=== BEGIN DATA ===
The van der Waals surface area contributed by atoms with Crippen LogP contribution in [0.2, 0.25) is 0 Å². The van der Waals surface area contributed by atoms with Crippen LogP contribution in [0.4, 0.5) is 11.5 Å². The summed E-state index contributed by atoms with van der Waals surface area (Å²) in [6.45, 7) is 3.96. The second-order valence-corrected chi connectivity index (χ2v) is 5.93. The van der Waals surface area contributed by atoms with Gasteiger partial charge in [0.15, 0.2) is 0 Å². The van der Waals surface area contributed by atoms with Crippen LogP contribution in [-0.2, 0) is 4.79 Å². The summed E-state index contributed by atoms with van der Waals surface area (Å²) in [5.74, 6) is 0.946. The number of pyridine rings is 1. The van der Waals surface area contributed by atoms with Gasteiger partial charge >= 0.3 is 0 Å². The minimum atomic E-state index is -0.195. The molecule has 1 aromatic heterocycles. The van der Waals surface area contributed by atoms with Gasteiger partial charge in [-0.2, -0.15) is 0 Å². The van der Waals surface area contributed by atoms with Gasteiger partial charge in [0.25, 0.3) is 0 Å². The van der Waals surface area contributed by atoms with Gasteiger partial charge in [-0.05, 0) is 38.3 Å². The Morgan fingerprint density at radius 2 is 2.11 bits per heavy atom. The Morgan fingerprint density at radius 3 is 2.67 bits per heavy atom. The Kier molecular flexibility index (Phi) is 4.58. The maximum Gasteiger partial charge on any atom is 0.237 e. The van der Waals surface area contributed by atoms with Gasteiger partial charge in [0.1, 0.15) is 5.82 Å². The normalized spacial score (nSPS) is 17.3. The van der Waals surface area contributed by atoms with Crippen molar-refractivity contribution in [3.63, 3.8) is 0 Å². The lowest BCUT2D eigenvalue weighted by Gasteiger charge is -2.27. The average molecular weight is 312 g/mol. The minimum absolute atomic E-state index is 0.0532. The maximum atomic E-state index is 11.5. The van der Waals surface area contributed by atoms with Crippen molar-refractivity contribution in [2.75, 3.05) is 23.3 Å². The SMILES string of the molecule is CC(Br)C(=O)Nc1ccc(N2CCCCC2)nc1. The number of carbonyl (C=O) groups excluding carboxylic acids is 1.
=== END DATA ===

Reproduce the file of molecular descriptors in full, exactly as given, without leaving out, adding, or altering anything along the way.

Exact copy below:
The van der Waals surface area contributed by atoms with Crippen LogP contribution in [0.2, 0.25) is 0 Å². The van der Waals surface area contributed by atoms with Crippen LogP contribution in [0.4, 0.5) is 11.5 Å². The summed E-state index contributed by atoms with van der Waals surface area (Å²) in [6.45, 7) is 3.96. The second-order valence-corrected chi connectivity index (χ2v) is 5.93. The van der Waals surface area contributed by atoms with Gasteiger partial charge in [0.15, 0.2) is 0 Å². The van der Waals surface area contributed by atoms with Crippen LogP contribution in [-0.2, 0) is 4.79 Å². The summed E-state index contributed by atoms with van der Waals surface area (Å²) in [5.74, 6) is 0.946. The number of pyridine rings is 1. The van der Waals surface area contributed by atoms with Gasteiger partial charge >= 0.3 is 0 Å². The minimum atomic E-state index is -0.195. The molecule has 1 aromatic heterocycles. The van der Waals surface area contributed by atoms with Gasteiger partial charge in [-0.2, -0.15) is 0 Å². The van der Waals surface area contributed by atoms with Gasteiger partial charge in [0.25, 0.3) is 0 Å². The van der Waals surface area contributed by atoms with Gasteiger partial charge in [-0.05, 0) is 38.3 Å². The Morgan fingerprint density at radius 2 is 2.11 bits per heavy atom. The Morgan fingerprint density at radius 3 is 2.67 bits per heavy atom. The Kier molecular flexibility index (Phi) is 4.58. The maximum Gasteiger partial charge on any atom is 0.237 e. The van der Waals surface area contributed by atoms with Gasteiger partial charge in [0.1, 0.15) is 5.82 Å². The normalized spacial score (nSPS) is 17.3. The van der Waals surface area contributed by atoms with Crippen molar-refractivity contribution in [3.63, 3.8) is 0 Å². The lowest BCUT2D eigenvalue weighted by Gasteiger charge is -2.27. The average molecular weight is 312 g/mol. The minimum absolute atomic E-state index is 0.0532. The maximum atomic E-state index is 11.5. The van der Waals surface area contributed by atoms with Crippen molar-refractivity contribution in [2.75, 3.05) is 23.3 Å². The SMILES string of the molecule is CC(Br)C(=O)Nc1ccc(N2CCCCC2)nc1. The number of carbonyl (C=O) groups excluding carboxylic acids is 1.